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City looks at multi-family housing

FAIRMONT — On Monday evening the Fairmont City Council heard from Economic Development Coordinator, Linsey Preuss, regarding a multifamily housing project.

Preuss said the Community Asset Development Group has submitted a letter of understanding to develop a 48 unit market-rate multi-family complex at a site near Fairlakes Avenue.

“The developer has entered into a purchase agreement for those two cul-de-sacs with the property owner,” Preuss said.

She said they’re looking at building four separate, 12-unit buildings which will equal 48 market-rate units.

Preuss said both city staff and the city attorney have reviewed the letter of understanding and are comfortable with the provisions in it.

She said the letter is a non-binding agreement and provides a framework for future modifications. They will also need to go through several public hearings.

Councilmember Randy Lubenow asked about money coming in from HRA and other sources. He asked if there would be money available for other groups.

“How are we going to police this so that everyone gets a fair shake? I don’t want to give all the money to this project so that another group comes and there’s nothing,” Lubenow said.

Preuss explained that it would be Tax Increment Financing and tax abatement.

“As for the HRA, we’re not going to be requesting all of the money for one developer. We do know that there are a number of developers looking at it but that’s up to the HRA to decide if they’re interested in moving forward on it,” Preuss said.

Lubenow pointed out that 48 units wouldn’t solve the housing problem.

Councilmember Britney Kawecki asked about the total number of affordable units. Preuss said 20 percent of the units would be reserved for renters with incomes of 50 percent or less of the area median income, which was one of the requirements for TIF.

Kawecki asked why a TIF versus a tax abatement.

“Basically they could do either one. In this case, they’re looking at the TIF. It ends up being easier administratively,” Preuss said.

Kawecki said in the past TIF has been pay-as-you-go, so she questioned why in this case they’re asking for money from the HRA.

“They’re asking for a portion of it to be upfront. The HRA doesn’t have enough money to do it all upfront,” Preuss said.

She said they’re looking at the HRA doing a forgivable loan, but that it’s all very preliminary.

Kawecki said she doesn’t know how the project meets the need of investing in a TIF so that’s a concern for her.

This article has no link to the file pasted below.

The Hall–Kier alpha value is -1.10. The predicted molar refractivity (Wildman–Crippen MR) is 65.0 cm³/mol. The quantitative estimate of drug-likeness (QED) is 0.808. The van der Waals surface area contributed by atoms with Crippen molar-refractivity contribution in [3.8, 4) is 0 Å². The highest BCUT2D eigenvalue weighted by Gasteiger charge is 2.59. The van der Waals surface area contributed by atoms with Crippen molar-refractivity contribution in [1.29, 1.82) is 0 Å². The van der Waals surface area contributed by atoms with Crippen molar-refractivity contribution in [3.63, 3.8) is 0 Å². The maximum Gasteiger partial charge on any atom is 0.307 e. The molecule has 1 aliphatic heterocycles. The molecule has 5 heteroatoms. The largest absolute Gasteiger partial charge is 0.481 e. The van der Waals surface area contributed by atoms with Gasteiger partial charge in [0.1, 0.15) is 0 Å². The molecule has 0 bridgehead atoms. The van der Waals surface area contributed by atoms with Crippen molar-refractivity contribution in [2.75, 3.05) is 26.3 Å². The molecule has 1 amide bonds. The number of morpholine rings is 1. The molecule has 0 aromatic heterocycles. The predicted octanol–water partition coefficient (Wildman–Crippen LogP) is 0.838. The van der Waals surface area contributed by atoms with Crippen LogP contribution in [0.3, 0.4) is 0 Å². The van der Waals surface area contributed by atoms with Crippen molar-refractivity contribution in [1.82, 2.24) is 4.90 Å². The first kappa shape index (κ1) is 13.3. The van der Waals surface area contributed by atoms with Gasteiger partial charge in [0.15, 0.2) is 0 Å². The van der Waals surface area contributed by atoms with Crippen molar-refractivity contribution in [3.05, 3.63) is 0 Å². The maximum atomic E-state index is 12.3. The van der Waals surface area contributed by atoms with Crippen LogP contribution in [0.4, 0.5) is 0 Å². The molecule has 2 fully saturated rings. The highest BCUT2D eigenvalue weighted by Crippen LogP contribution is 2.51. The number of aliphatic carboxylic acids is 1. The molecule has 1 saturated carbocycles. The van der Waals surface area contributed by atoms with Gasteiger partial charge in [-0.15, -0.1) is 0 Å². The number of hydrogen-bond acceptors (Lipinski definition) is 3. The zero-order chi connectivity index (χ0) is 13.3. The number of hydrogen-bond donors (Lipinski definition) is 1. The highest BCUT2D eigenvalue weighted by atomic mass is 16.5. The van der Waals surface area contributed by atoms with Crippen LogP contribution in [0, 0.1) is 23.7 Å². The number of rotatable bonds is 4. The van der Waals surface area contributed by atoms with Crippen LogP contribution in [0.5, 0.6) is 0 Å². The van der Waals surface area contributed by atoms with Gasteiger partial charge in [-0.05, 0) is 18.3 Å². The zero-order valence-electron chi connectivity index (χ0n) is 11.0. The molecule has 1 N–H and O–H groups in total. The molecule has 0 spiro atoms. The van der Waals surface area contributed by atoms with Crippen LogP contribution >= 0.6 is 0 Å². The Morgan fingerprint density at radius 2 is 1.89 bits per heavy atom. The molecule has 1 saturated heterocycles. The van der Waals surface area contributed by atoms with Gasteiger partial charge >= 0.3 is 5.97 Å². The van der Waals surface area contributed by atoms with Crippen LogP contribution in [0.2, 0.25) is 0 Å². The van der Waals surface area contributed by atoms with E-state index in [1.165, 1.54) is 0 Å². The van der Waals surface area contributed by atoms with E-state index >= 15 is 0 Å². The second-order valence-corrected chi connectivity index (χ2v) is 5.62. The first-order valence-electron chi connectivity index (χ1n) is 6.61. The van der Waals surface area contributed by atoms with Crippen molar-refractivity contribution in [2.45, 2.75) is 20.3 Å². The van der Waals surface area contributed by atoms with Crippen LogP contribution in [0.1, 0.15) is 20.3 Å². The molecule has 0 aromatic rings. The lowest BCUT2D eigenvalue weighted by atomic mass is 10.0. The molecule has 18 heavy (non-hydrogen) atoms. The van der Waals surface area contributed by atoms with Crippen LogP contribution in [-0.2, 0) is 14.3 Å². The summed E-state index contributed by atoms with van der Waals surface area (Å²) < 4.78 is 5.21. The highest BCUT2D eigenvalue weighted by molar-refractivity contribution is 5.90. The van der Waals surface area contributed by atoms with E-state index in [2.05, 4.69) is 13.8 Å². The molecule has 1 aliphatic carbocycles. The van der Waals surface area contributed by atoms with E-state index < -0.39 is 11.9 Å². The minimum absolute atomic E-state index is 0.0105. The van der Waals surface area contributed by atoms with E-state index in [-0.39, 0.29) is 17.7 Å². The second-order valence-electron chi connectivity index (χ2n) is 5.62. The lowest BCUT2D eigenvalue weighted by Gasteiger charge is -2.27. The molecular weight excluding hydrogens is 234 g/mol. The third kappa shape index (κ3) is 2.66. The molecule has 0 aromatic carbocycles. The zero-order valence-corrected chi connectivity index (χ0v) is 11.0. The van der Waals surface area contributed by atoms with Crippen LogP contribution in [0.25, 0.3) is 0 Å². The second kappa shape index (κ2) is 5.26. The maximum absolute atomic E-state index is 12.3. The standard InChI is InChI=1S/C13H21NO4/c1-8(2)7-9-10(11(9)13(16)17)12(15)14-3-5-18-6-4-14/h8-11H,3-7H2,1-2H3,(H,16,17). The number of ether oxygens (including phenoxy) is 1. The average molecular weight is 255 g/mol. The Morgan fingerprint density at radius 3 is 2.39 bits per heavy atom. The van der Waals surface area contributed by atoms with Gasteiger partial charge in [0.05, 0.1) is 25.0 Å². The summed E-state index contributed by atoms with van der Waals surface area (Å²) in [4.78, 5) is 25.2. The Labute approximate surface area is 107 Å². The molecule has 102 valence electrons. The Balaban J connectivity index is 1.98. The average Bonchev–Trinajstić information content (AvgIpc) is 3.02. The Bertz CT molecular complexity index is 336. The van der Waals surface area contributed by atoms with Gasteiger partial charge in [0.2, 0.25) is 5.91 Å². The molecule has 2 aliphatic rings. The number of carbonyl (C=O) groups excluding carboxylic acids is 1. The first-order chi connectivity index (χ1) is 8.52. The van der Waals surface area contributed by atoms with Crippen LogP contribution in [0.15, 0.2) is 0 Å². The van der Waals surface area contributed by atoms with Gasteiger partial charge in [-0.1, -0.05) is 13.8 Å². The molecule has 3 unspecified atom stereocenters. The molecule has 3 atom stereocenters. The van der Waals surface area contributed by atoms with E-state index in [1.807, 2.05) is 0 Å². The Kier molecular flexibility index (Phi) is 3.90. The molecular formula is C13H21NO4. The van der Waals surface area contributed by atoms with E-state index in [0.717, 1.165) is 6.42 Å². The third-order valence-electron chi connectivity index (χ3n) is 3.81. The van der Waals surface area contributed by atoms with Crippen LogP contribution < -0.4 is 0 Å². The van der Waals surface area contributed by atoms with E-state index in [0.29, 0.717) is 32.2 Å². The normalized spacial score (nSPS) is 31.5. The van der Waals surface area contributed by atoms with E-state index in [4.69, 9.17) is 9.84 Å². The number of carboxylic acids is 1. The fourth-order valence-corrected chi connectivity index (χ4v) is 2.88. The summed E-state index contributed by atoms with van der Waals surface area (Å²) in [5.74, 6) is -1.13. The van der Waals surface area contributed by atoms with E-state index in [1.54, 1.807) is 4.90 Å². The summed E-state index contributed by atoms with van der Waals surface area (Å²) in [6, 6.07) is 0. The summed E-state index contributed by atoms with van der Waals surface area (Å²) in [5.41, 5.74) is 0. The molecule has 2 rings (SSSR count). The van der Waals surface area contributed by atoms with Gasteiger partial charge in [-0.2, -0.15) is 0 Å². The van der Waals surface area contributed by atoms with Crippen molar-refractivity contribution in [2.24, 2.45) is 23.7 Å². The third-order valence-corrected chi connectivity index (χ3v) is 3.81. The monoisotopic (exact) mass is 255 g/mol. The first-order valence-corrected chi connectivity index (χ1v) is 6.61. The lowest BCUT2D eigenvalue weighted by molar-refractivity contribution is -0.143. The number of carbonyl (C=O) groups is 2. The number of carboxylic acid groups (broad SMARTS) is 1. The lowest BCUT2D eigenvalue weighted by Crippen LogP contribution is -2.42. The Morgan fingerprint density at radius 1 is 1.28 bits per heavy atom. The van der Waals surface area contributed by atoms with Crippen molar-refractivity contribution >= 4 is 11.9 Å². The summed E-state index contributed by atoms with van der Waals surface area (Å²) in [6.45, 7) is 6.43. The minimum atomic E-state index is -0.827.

The board unanimously approved the letter of understanding.

Moving to other matters, City Administrator Cathy Reynolds went over a modification to the Community Center Advisory Board.

Reynolds said the board was originally created to include Martin County residents to sit on it in order to get their input.

“But with the code provision it requires board members to be inside city limits, so we are back with an amended resolution taking off Martin County provision, so it will be inside city limits and then modifying the school board from being a member of it to a request that the school board sends a liaison to the advisory board,” Reynolds said.

Reynolds asked the council to approve of the provision and also to appoint Lisa Kuhl to replace Mike Anderson of the Fairmont Youth Hockey Association.

Lubenow asked how they could go about changing the code from saying a resident of Fairmont can be on a board to include a business owner in Fairmont or someone who works in Fairmont or has a vested interest in Fairmont.

“Stuff like this would affect the county,” said Lubenow.

Reynolds said that it’s part of the city code and changing it would involve changing the ordinance.

Foster said there has been talk about changing it in the past, but no action has been taken. She also said they typically don’t have a problem filling positions.

“We have professional right here within our city limits,” said Foster.

The council approved the motion, as well as the motion to approve Kuhl to replace Anderson.

Assistant Finance Director, Chris Ziegler, went over a contract with Minnesota Valley Action Council to provide a customer assistance program for past-due residential utility bills.

Ziegler said that the city has been getting funds through the American Rescue Plan Act. He said there’s a number of authorized categories the funds can be used for, including responding to economic impacts, replacement of revenue for government services lost due to the pandemic and necessary investments in water and sewer infrastructure.

“They also encourage an additional emphasis on populations that have had a disproportionate impact,” Ziegler said.

He said staff and the PUC have proposed to use $100,000 of ARPA funds to create a customer assistance program through the Minnesota Valley Action Council for Fairmont Public Utilities’ customers who are close to disconnection due to low income or effects from Covid.

“Other communities have done similar projects. St. Peter is one we kind of modeled this after,” Ziegler explained.

Ziegler said that there is still about 1 million remaining in ARPA funds and there have been internal discussions about what to do with it, but they would like to use some toward water and waste-water infrastructure.

“It really seems like a win-win. It’s helping people get out of utility debt, that were impacted by Covid and it’s helping the city collect that past due,” said Lubenow.

The council voted in approval of the project.

In other news:

— City engineer Troy Nemmers urged residents and businesses to do what they can to conserve water as the DNR has moved the whole state in the draught warning phase.

— Reynolds shared that the liquor store will be open on Sundays again, starting Aug. 8.

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